Re: Shadow DOM: Hat and Cat -- if that's your real name.

On Tue, Feb 4, 2014 at 12:44 PM, Robert O'Callahan <> wrote:
> An expedient approach would be to allow selectors to penetrate the shadow
> DOM by default and in a future spec revision add the ability for component
> authors to opt out of this, along with introducing other features to support
> custom styling.

Oh gosh no.  Encapsulation by default is absolutely necessary to avoid
the pains of current jquery/etc components, the avoidance of which is
the entire point of Shadow DOM.

Plus, doing so requires more work than just "allowing" selectors to
pierce shadow boundaries.  The tree augmented with shadows is no
longer a plain tree - it's a tree of trees.  In particular, children
of an element may not be siblings of each other.  This causes all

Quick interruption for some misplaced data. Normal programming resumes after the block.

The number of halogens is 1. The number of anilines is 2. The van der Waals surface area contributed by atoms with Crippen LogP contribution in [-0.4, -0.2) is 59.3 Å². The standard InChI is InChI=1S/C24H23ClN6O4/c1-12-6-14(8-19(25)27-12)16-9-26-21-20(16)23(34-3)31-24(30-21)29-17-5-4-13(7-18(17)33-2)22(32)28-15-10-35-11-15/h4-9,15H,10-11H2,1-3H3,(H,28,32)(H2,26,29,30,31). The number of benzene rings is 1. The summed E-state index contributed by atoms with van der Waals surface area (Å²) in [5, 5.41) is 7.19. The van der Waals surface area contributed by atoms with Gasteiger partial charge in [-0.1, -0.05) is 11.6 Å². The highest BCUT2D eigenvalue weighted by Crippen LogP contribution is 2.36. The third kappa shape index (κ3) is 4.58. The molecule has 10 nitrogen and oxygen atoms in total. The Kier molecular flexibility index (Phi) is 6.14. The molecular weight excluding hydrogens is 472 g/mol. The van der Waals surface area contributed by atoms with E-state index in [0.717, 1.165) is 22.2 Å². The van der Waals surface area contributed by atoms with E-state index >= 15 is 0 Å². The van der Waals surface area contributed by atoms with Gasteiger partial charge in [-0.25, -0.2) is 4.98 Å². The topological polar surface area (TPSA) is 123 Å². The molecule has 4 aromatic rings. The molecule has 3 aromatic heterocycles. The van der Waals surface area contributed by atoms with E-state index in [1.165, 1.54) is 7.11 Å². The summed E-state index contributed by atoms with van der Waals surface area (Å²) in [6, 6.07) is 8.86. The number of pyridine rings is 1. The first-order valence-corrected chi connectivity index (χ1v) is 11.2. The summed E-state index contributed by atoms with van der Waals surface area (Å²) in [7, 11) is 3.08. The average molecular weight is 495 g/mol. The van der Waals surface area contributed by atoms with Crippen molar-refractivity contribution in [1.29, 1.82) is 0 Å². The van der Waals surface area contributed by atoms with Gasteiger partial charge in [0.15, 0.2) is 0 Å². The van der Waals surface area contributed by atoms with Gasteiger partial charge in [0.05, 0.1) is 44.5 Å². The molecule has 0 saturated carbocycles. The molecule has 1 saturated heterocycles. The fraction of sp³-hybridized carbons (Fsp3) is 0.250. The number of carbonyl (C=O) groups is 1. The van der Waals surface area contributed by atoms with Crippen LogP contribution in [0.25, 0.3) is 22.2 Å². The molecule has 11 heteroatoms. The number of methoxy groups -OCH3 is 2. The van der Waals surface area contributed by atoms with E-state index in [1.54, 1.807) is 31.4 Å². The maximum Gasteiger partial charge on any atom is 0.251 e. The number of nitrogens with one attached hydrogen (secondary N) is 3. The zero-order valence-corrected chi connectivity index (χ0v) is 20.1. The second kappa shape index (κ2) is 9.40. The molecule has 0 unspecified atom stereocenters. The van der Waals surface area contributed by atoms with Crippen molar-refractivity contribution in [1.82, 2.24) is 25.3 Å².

sorts of weirdness - does :first-child match multiple children? - etc.

It also drastically reduces our ability to optimize.  With
encapsulation-by-default, you can ignore all the rules from the
outside world that don't include a shadow-piercer in their selector.
With piercing-by-default, you gain nothing, and have to resolve the
entire document's CSS against everything in the document.  That's a
terrible position to be in.

> The only argument I can think of against that is that the default is
> "unsafe" for component authors, who will unexpectedly find themselves in a
> deep hole later when they can't change anything their component without
> breaking pages. But that's not too bad; it's certainly no worse than the
> status quo, so at worst it's a missed opportunity.

It's far worse than just being "unsafe", as I partially outlined
above.  Piercing-by-default would render much of Shadow DOM's reason
for existing moot.


Received on Tuesday, 4 February 2014 22:50:32 UTC